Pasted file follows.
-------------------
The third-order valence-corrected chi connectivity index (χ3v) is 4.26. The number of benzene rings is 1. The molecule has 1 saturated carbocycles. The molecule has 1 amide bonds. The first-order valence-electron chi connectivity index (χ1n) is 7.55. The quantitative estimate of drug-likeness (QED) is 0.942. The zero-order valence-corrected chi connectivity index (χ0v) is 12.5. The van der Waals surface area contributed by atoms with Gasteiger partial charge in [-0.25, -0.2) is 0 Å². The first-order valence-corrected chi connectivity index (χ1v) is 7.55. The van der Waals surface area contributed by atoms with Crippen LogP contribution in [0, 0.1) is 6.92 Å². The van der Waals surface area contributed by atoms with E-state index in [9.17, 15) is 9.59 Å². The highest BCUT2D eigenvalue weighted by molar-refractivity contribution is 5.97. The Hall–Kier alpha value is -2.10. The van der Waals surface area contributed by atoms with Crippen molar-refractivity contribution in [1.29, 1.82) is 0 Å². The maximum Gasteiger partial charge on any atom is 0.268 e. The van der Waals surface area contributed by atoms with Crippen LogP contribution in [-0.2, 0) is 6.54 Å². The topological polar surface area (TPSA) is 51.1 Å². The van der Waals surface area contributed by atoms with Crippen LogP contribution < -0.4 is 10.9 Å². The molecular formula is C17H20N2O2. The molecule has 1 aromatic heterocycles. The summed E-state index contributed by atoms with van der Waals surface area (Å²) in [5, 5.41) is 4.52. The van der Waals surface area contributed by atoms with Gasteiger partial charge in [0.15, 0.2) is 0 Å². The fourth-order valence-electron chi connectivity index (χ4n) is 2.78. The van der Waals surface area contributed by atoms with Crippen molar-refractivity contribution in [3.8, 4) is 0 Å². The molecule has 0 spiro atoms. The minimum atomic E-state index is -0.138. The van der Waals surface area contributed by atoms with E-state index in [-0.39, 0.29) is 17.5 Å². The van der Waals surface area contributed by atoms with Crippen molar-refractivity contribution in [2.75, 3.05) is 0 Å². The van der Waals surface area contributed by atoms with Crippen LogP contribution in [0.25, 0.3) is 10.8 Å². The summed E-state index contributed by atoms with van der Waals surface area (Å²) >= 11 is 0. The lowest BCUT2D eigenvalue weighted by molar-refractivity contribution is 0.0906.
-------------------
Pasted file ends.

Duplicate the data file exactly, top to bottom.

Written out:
The third-order valence-corrected chi connectivity index (χ3v) is 4.26. The number of benzene rings is 1. The molecule has 1 saturated carbocycles. The molecule has 1 amide bonds. The first-order valence-electron chi connectivity index (χ1n) is 7.55. The quantitative estimate of drug-likeness (QED) is 0.942. The zero-order valence-corrected chi connectivity index (χ0v) is 12.5. The van der Waals surface area contributed by atoms with Gasteiger partial charge in [-0.25, -0.2) is 0 Å². The first-order valence-corrected chi connectivity index (χ1v) is 7.55. The van der Waals surface area contributed by atoms with Crippen LogP contribution in [0, 0.1) is 6.92 Å². The van der Waals surface area contributed by atoms with E-state index in [9.17, 15) is 9.59 Å². The highest BCUT2D eigenvalue weighted by molar-refractivity contribution is 5.97. The Hall–Kier alpha value is -2.10. The van der Waals surface area contributed by atoms with Crippen molar-refractivity contribution in [1.29, 1.82) is 0 Å². The maximum Gasteiger partial charge on any atom is 0.268 e. The van der Waals surface area contributed by atoms with Crippen LogP contribution in [-0.2, 0) is 6.54 Å². The topological polar surface area (TPSA) is 51.1 Å². The van der Waals surface area contributed by atoms with Crippen LogP contribution < -0.4 is 10.9 Å². The molecular formula is C17H20N2O2. The molecule has 1 aromatic heterocycles. The summed E-state index contributed by atoms with van der Waals surface area (Å²) in [5, 5.41) is 4.52. The van der Waals surface area contributed by atoms with Gasteiger partial charge in [0.15, 0.2) is 0 Å². The fourth-order valence-electron chi connectivity index (χ4n) is 2.78. The van der Waals surface area contributed by atoms with Crippen molar-refractivity contribution in [3.8, 4) is 0 Å². The molecule has 0 spiro atoms. The minimum atomic E-state index is -0.138. The van der Waals surface area contributed by atoms with E-state index in [-0.39, 0.29) is 17.5 Å². The van der Waals surface area contributed by atoms with Crippen molar-refractivity contribution in [2.75, 3.05) is 0 Å². The van der Waals surface area contributed by atoms with Crippen LogP contribution in [0.25, 0.3) is 10.8 Å². The summed E-state index contributed by atoms with van der Waals surface area (Å²) >= 11 is 0. The lowest BCUT2D eigenvalue weighted by molar-refractivity contribution is 0.0906.